Truck freight crossing the borders slowed down in January

March 23, 2022

Tyson Fisher


The year is off to a relatively slow start regarding cross-border freight, with truck freight across the borders down slightly in January.

According to the Bureau of Transportation Statistics, cross-border freight by trucks was down about 1% in January compared with December, when truck freight crossing the borders went down by 5%. November was also a slow month for North American truck freight, resulting in a streak of month-to-month declines.

Truck freight crossing the Canadian border went down by 5% compared to December. However, cross-border freight at the U.S. southern border went up by 2%.

Top commodities for truck freight were both up and down. Cross-border freight hauling computer-related machinery/parts and vehicles dropped by 5% and 7%, respectively. However, there were increases in plastics (6%) and measuring/testing instruments (2%) freight. There was no change in electrical machinery freight.

Compared to January 2021, cross-border freight by trucks increased by 13%, continuing an 11-month streak of year-to-year increases. Truck freight crossing the borders has gone up every month since November 2020, except for a 2% decline last February.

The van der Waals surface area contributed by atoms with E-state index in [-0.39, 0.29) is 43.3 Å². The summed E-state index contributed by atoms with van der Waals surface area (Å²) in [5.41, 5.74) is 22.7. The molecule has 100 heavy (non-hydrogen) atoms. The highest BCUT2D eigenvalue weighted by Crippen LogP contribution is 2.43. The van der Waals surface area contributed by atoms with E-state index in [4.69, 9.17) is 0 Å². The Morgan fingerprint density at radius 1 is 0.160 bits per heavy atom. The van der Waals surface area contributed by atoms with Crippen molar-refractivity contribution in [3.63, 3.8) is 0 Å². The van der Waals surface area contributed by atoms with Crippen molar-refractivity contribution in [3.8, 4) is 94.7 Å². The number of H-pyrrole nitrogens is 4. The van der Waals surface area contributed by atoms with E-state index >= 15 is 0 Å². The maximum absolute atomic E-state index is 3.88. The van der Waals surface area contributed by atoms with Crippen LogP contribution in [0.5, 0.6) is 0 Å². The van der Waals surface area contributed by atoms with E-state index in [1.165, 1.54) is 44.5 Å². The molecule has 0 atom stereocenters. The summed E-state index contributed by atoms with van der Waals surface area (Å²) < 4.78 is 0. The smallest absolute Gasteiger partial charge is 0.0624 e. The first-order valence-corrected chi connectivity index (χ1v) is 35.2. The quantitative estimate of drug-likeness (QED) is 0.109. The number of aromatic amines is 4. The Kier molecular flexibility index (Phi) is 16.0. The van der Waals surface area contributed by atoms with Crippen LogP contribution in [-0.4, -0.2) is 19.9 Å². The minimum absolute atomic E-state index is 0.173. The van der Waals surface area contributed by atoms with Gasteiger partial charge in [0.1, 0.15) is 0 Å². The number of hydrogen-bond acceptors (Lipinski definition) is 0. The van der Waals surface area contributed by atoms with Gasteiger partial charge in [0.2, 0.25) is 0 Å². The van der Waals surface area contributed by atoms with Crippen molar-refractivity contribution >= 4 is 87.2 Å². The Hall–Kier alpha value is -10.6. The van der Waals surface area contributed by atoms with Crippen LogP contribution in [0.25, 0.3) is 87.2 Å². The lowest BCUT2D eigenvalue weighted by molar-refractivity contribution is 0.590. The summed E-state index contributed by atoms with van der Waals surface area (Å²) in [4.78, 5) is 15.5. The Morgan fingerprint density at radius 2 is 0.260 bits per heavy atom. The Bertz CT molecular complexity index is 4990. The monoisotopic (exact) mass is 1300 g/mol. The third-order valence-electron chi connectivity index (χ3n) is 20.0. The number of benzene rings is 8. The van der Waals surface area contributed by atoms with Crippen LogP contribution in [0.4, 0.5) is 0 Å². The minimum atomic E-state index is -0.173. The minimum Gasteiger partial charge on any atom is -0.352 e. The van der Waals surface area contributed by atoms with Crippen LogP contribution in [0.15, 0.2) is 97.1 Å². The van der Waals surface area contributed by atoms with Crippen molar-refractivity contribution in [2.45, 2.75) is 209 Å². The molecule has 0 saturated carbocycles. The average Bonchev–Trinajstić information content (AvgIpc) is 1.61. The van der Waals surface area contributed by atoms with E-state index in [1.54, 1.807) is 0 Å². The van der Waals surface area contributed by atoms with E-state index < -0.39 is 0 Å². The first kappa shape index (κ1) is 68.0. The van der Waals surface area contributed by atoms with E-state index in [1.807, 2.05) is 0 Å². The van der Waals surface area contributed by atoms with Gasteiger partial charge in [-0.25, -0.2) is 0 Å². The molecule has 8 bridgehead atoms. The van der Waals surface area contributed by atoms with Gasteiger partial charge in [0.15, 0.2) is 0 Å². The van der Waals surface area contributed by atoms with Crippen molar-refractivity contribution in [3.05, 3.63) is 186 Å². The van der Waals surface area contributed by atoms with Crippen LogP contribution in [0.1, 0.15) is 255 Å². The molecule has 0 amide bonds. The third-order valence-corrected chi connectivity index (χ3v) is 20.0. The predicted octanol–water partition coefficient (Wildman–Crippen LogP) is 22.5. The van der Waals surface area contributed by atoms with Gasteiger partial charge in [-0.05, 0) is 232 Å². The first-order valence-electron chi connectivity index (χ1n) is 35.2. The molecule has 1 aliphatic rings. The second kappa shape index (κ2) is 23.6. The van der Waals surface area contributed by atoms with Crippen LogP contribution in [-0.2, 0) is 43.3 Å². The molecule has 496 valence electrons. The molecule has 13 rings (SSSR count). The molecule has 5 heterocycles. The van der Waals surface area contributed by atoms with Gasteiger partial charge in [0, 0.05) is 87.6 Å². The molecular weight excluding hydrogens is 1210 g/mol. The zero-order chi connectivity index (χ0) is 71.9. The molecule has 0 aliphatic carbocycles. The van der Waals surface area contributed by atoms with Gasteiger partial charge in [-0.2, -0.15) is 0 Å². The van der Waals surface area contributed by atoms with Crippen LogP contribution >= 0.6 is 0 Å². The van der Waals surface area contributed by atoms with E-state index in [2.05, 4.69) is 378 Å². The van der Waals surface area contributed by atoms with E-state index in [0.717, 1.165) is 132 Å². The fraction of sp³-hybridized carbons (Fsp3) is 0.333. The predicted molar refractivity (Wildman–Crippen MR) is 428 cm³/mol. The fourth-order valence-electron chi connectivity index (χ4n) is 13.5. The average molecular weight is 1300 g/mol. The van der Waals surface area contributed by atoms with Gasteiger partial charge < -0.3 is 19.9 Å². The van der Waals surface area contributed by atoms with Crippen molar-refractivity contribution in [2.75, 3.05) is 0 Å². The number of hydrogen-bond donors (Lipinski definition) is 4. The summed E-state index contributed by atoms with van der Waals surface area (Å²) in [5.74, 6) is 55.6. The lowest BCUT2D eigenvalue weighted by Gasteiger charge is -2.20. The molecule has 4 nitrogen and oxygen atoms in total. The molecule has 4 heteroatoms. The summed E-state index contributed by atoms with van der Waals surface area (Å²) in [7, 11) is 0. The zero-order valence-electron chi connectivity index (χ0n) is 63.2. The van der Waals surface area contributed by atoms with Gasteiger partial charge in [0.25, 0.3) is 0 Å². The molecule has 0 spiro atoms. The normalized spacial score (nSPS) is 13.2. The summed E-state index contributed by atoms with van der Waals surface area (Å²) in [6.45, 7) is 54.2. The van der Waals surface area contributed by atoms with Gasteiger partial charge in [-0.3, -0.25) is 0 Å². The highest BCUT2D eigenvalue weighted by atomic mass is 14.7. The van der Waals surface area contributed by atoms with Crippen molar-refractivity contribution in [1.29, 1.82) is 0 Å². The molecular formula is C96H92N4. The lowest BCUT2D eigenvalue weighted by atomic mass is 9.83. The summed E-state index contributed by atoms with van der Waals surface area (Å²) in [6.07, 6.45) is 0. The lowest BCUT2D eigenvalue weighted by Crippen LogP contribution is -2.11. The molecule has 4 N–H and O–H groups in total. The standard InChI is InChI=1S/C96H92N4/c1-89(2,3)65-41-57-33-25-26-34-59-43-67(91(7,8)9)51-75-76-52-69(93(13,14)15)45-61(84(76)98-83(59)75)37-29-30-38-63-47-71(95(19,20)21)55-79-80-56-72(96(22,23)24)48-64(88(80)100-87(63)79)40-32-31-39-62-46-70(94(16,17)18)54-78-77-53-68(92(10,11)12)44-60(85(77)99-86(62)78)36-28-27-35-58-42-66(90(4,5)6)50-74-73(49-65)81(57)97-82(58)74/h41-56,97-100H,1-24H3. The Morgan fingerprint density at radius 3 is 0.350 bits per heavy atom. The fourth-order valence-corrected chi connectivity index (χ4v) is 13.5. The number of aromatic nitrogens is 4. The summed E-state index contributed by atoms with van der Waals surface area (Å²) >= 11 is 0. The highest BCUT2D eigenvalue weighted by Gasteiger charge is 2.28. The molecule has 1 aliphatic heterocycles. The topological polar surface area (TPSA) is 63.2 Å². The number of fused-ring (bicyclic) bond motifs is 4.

January cross-border freight map (trucks)
Truck cross-border freight value by state compared to December. Blue states denote an increase, while orange states denote a decrease. (Source: Bureau of Transportation Statistics)

Accounting for all modes of transportation, cross-border freight in January fell by 3% compared to the previous month when North American dropped by 2%. All freight modes except for pipeline experienced a decrease in freight value crossing the borders. Airfreight dropped the most by 18%. Pipeline freight went up by 7%.

Year-to-year, cross-border freight across all freight modes went up by nearly 21%. Freight value for all modes of transportation were up in January. Pipeline experienced the largest increase (118%) followed by vessel freight (41.5%) and airfreight (20%). Only Connecticut, New Jersey, North Dakota and Rhode Island experienced a decline in North American freight.

Over the last 12 months, freight crossing the U.S. northern border has increased by 24%. All freight crossing the Mexican border in January went up by 17% compared with a year ago. LL